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Have you ever been caught in a situation where it was all greek to you? This can happen most of the times in the contact center world since it keeps evolving day after day. Too many jargons, buzz words, acronyms, abbreviations are spoken that it is sometimes difficult to comprehend the meanings. Here is a list of the most commonly used lexicon in the contact center industry which will help you understand these seemingly difficult terminologies. What’s more, we have simplified the language for you too.

1. Abandoned call/contact – a call where the caller has hung up before the agent answers the call. In an outbound call, abandoned calls refer to calls that are disconnected by the automated dialer once a live contact is detected and no agent is available to take up the call.

2. After Call Work (ACW) – also known as ‘wrap up time’ is the period of time immediately after the transaction with the customer is completed. Work could be keying activity codes, updating the database, filling out forms, or placing an outbound contact.

3. Agent – also known as ‘customer service representative’ is the person who responds to the customer queries on behalf of the organization. This can be through any channel, for example receiving and making calls, responding to emails, talking via chat or social media.

4. Agent status – current work mode of the agent. This can be busy on call, available to receive calls, unavailable to receive calls, and after call work mode.

5. Average Handle Time (AHT) – the amount of time an agent is occupied with an incoming contact. This is the sum of transaction time and wrap-up time.

6. Automatic call back – a calling feature that allows the caller to hang up when the called individual is unavailable and instruct the system to call when the line is available or the called number is no longer busy.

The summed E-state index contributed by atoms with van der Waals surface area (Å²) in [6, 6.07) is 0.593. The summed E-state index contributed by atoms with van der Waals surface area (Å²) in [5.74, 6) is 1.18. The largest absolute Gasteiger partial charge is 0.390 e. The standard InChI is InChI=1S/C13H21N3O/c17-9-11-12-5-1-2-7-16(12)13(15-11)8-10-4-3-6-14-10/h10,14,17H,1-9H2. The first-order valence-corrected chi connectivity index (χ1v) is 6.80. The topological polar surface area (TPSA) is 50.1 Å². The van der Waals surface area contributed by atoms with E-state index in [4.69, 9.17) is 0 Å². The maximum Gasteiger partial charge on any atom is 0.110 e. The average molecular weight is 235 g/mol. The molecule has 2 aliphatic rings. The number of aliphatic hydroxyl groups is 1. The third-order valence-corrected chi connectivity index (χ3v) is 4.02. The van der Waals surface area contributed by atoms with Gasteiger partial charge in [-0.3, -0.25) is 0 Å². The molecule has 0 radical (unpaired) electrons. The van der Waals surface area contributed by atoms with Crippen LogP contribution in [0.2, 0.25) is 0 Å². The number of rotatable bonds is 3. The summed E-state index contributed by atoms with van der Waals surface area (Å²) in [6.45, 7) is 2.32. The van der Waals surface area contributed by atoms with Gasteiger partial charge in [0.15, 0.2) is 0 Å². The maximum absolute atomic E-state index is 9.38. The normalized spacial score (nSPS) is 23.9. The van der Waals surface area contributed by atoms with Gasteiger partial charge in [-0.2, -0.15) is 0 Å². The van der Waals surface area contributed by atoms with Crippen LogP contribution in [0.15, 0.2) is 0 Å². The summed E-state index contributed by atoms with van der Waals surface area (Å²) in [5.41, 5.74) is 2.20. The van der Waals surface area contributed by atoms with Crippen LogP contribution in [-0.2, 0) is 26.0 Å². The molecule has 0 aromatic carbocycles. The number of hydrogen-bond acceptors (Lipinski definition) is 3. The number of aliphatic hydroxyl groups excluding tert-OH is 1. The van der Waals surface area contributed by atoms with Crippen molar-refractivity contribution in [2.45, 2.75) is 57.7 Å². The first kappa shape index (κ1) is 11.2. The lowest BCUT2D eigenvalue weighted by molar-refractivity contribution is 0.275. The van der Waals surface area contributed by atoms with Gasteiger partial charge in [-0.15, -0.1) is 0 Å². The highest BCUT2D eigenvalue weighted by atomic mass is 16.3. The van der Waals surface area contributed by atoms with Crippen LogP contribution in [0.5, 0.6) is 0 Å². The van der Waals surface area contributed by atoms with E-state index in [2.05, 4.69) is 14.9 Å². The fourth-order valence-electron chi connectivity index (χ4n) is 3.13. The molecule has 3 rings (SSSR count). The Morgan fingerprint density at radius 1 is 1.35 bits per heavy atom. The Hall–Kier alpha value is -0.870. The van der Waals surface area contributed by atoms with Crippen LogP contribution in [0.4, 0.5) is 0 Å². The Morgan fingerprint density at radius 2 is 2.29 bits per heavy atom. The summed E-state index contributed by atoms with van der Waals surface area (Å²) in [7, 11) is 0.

7. Automatic Call Distributor (ACD) – a specialized software platform designed for handling many incoming calls. Based on the routing instructions, the system will direct the call to the most suitable skilled agent. It also queues calls.

8. Automatic Number Identification (ANI) – also known as ‘calling line identity (cli)’ is a feature on the telephone where you can see who is calling you before you answer.

9. Automated Speech Recognition (ASR) – a solution to automate some or all parts of a customer call. It allows the caller to interact with the call center, using their natural language, without the aid of an agent.

10. Average Talk Time (ATT) – is a metric that measures the time an agent spends while speaking to a customer. This does not include the time a customer spends on hold or the time an agent does any work during or after the call.

11. Blended agent – an agent who is trained to handle both and outbound calls and related applications as needed.

12. Blocked call – a call that cannot be completed because of a busy condition.

13. Call avoidance – a proactive strategy implemented to reduce inbound call volumes to the contact center.

14. Call handling analysis – this is an approach to monitor the effectiveness and quality of handling of calls by the agents.

15. Call recording – also known as ‘call logging’ is a technology that enables call centers to capture and record the interactions between the agent and the caller. The caller has to be informed before the call is recorded.

16. Call routing – this is a process designed to ensure that each call is routed to the right agent with the right skills to handle the call. This feature is mostly to route high-end customer calls to a shorter queue.

17. Contact center – also known as ‘customer interaction center’ is a central point in an office from which all customer contacts are managed. While a call center is focused primarily on voice communications, contact center offers voice services (inbound and outbound), chat, email, instant messages and web interfaces.

18. Contact Center As A Service (CCAAS) – a cloud deployed contact center that enables an organization to reduce capital expenditure and operate a fully featured, multi-channel contact center with greater scalability and flexibility.

19. Computer Telephony Integration (CTI) – connects a call center’s computer system to the agent’s phone system and integrates with the acd or dialer to help the agent identify and access customer details when on a call with the customer.

20. Cross selling – the practice of selling an additional product or service to an existing customer.

21. Database – collection of data structured and organized in a disciplined fashion for quick and easy access to information of interest.